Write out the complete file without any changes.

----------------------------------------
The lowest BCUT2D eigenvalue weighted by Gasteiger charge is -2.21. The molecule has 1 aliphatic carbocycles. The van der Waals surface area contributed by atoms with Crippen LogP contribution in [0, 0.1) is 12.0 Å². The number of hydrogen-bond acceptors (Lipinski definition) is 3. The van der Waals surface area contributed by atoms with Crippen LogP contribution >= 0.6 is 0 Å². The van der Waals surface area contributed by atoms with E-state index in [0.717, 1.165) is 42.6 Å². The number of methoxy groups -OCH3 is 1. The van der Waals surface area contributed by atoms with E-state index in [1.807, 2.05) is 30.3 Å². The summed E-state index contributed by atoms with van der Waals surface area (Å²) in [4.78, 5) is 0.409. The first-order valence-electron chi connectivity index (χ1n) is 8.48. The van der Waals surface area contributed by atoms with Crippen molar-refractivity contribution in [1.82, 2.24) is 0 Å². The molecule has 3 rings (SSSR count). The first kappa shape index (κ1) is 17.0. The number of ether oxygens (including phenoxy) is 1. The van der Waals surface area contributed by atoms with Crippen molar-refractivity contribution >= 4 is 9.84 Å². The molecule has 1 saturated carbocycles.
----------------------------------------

The lowest BCUT2D eigenvalue weighted by Gasteiger charge is -2.21. The molecule has 1 aliphatic carbocycles. The van der Waals surface area contributed by atoms with Crippen LogP contribution in [0, 0.1) is 12.0 Å². The number of hydrogen-bond acceptors (Lipinski definition) is 3. The van der Waals surface area contributed by atoms with Crippen LogP contribution >= 0.6 is 0 Å². The van der Waals surface area contributed by atoms with E-state index in [0.717, 1.165) is 42.6 Å². The number of methoxy groups -OCH3 is 1. The van der Waals surface area contributed by atoms with E-state index in [1.807, 2.05) is 30.3 Å². The summed E-state index contributed by atoms with van der Waals surface area (Å²) in [4.78, 5) is 0.409. The first-order valence-electron chi connectivity index (χ1n) is 8.48. The van der Waals surface area contributed by atoms with Crippen molar-refractivity contribution in [1.82, 2.24) is 0 Å². The molecule has 3 rings (SSSR count). The first kappa shape index (κ1) is 17.0. The number of ether oxygens (including phenoxy) is 1. The van der Waals surface area contributed by atoms with Crippen molar-refractivity contribution >= 4 is 9.84 Å². The molecule has 1 saturated carbocycles.